The AFL today announced its 25-man squad for the 2008 Toyota International Rules Series to be played in Perth and Melbourne. The squad to be coached by Collingwood coach Mick Malthouse will be defending the Cormac McAnallen trophy, which was won in Ireland in 2006. Malthouse said the team featured the next generation of Australian players.
“We have gone for youth, speed, skill and agility. The squad consists of players who have had outstanding seasons with their clubs, 23 of the 25 have finished in the top 10 of their club best and fairest. They all deserve the opportunity to play for their country and win for their country.
The first major International Rules event ever to be scheduled in Sydney will be played on Saturday 18 October, followed by the first major Gaelic Football event on Sunday November 2.
The matches will be played at Henson Park, a stadium located in Marrickville, a suburb of inner-western Sydney. Henson Park is the home of the Newtown Jets rugby league club and Canterbury-Marrickville Olympic soccer club. It is also a finals venue for the Sydney AFL has grandstand and seating capacity of 1,000 with a total capacity of about 30,000.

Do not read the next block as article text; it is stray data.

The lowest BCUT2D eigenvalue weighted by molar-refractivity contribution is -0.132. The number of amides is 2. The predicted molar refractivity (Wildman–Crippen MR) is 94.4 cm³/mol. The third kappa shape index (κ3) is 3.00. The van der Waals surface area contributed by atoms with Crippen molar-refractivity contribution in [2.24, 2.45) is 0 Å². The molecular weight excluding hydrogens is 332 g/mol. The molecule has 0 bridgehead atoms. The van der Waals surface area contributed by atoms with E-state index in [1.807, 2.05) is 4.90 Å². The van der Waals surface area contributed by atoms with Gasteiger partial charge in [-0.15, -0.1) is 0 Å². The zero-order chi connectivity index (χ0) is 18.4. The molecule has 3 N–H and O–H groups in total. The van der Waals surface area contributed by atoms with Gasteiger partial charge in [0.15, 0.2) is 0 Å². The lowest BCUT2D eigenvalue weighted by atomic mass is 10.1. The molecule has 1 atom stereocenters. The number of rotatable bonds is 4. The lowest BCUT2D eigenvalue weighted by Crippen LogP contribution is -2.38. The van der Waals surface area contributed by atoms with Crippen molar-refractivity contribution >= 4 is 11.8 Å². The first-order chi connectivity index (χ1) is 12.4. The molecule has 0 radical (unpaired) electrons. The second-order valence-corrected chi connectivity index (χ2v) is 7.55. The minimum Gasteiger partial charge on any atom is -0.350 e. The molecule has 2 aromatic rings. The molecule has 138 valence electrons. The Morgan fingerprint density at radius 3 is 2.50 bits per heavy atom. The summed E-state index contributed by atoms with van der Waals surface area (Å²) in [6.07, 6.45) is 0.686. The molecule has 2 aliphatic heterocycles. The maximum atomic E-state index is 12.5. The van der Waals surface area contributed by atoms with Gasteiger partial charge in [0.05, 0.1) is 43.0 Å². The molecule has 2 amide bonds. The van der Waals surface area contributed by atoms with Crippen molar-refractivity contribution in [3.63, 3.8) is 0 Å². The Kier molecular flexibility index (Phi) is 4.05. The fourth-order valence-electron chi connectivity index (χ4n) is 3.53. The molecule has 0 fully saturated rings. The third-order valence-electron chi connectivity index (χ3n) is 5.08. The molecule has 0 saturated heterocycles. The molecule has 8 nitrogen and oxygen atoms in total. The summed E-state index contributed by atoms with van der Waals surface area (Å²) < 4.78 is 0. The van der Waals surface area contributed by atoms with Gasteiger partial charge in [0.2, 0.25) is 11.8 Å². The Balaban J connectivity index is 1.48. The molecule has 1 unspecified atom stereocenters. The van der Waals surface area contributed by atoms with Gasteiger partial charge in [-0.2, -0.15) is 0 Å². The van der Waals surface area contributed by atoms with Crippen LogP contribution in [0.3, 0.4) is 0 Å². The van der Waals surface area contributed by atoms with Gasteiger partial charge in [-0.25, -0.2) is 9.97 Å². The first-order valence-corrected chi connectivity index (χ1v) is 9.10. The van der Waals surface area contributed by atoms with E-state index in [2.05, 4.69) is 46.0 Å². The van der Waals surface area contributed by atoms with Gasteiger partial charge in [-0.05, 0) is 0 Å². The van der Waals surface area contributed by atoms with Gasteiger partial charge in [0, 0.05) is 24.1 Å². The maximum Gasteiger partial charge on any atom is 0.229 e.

The Australian squad of 20 was selected from some of the best amateur players in the nation and Victoria, SA, WA and Tasmania are all represented (these are the states that are members of the amateur council).
The Australian team leaves for Ireland on Monday 29th of September and returns on Wednesday 15th of October.
The following is an edited extract of the release from the Victorian Premier's office today.
Premier John Brumby today announced Australia would play Ireland at the MCG on Friday 31 October with Collingwood coach Mick Malthouse to coach the Australian team. “The match will be a celebration of the close relationship between Ireland and Australia and the great sporting rivalry between the two countries,” Mr Brumby said.